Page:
On March 2nd, we’re offering a free 1-hour CPE course titled “An Introduction to the U.S. Controlled Foreign Corporation Statute.” You can sign up at this link:
A CFC is a foreign corporation where a U.S. shareholder owns “more than” 50% of the offshore company. After passage of the CFC statute, practitioners quickly noted the 50% ownership requirement and correctly deduced that, if a non-U.S. shareholder owned the remaining 50%, the foreign corporation could escape being a CFC.
This was the tact taken by the taxpayer in Garlock, a case where a U.S. corporation owned a Panamanian company, formed before passage of the CFC statute. In an attempt to prevent CFC classification, the U.S. parent recapitalized the Panamanian subsidiary with a preferred share which was callable at any time. In addition, the foreign shareholder agreed not to exercise his ownership rights. From the case: “The report mentioned specifically two foreign investors who had been approached and had said that they "understood the situation," and expressed the belief that one of them would "invest" in the new preferred stock when issued.”
The above structure contains two key flaws. The first was that the preferred could called at any time. For the sake of argument, assume the foreign partner exercised its right to participate in management in a way that threatened the U.S. parent. Should that happen, the U.S. company would simply call the stock to remove the threat. The second flaw was the back-door deal between the partners. This fact made the recapitalization a tax sham.
Garlock offers planners several lessons. First of all, the attorneys advising the U.S. company correctly interpreted the statute: if a U.S. shareholder owns only 50% of the foreign company, it’s not a CFC. However, this means that the U.S. shareholder must give up control, or at least exercise control on an equal footing with a foreign partner. Second, backroom deals between taxpayers are never a good idea; should the Service investigate, they almost always come to light, thereby giving the IRS ample justification to shut down a transaction.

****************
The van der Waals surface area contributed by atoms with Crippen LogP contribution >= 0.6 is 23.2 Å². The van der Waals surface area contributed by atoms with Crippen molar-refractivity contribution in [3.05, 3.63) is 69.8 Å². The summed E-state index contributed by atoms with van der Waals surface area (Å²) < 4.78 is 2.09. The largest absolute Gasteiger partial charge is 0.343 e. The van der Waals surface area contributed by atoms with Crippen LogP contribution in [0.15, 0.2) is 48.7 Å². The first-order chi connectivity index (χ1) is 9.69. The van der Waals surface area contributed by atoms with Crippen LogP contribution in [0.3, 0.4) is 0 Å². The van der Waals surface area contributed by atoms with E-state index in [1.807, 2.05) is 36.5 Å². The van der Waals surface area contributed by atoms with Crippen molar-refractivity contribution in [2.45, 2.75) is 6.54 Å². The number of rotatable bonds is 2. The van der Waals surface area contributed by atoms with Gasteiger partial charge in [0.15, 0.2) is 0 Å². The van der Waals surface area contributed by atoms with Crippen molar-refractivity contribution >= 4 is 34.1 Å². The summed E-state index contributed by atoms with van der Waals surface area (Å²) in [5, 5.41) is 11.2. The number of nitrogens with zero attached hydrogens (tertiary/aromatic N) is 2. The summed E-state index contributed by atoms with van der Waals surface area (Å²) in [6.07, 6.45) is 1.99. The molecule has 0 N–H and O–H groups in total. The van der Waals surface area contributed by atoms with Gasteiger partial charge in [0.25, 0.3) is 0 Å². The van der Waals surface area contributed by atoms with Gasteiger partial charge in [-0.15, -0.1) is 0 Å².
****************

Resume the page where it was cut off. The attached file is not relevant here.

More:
If you're a CPA on CFP, we're offering free continuing education courses on captive insurance, tax treaties, international tax and controlled foreign corporations.
While the duty of loyalty could be the subject of its own legal textbook, below are some pithy case law quotes that go a long way to encapsulating its basic tenants. These are taken from Earl Hoover's 1956 article, Basic Principles Underlying Duty of Loyalty
Rising Inflationary Pressures Mean Trustees Need to Re-examine Their Portfolio Yield and Asset Allocation
The top chart shows that core and overall CPI are both above 2%. The bottom chart shows that the CPE price deflator -- the Fed's preferred inflation measure -- is rising. We're also seeing inflation increase in other countries: the latest inflation figures from Germany, France, the EU and Canada all indicate that energy prices are rising at strong rates. While these increases have not bled into overall inflation measures yet, it's only a matter of time before companies can no longer absorb these cost increases, forcing them to raise prices.
The Prudent Investor Rule (Section 90 of the 3rd Restatement of Trusts) requires trustees to consider inflation when making investment decisions:
e. General requirement of caution. In addition to the duty to use care and skill, the trustee must exercise the caution of a prudent investor managing similar funds, in similar circumstances, for similar purposes. See § 77, Comment b. And see discussion in the Reporter’s Note to this Comment e. In the absence of contrary provisions in the terms of the trust, this requirement of caution requires the trustee to invest with a view both to safety of the capital and to securing a reasonable return. See generally
§ 79 on the duty of impartiality. Safety of capital includes not only the objective of protecting the trust property from the risk of loss of nominal value but, ordinarily, also a goal of preserving its real value--that is, seeking to avoid or reduce loss of the trust estate’s purchasing power as a result of inflation. This objective will also normally tend to protect the purchasing power of the income flow in the future.
Therefore, with inflation rising, trustees would be advised to re-evaluate their overall portfolio return and potentially readjusting parts of the their fixed income allocation.
Link From Our Previous Blog
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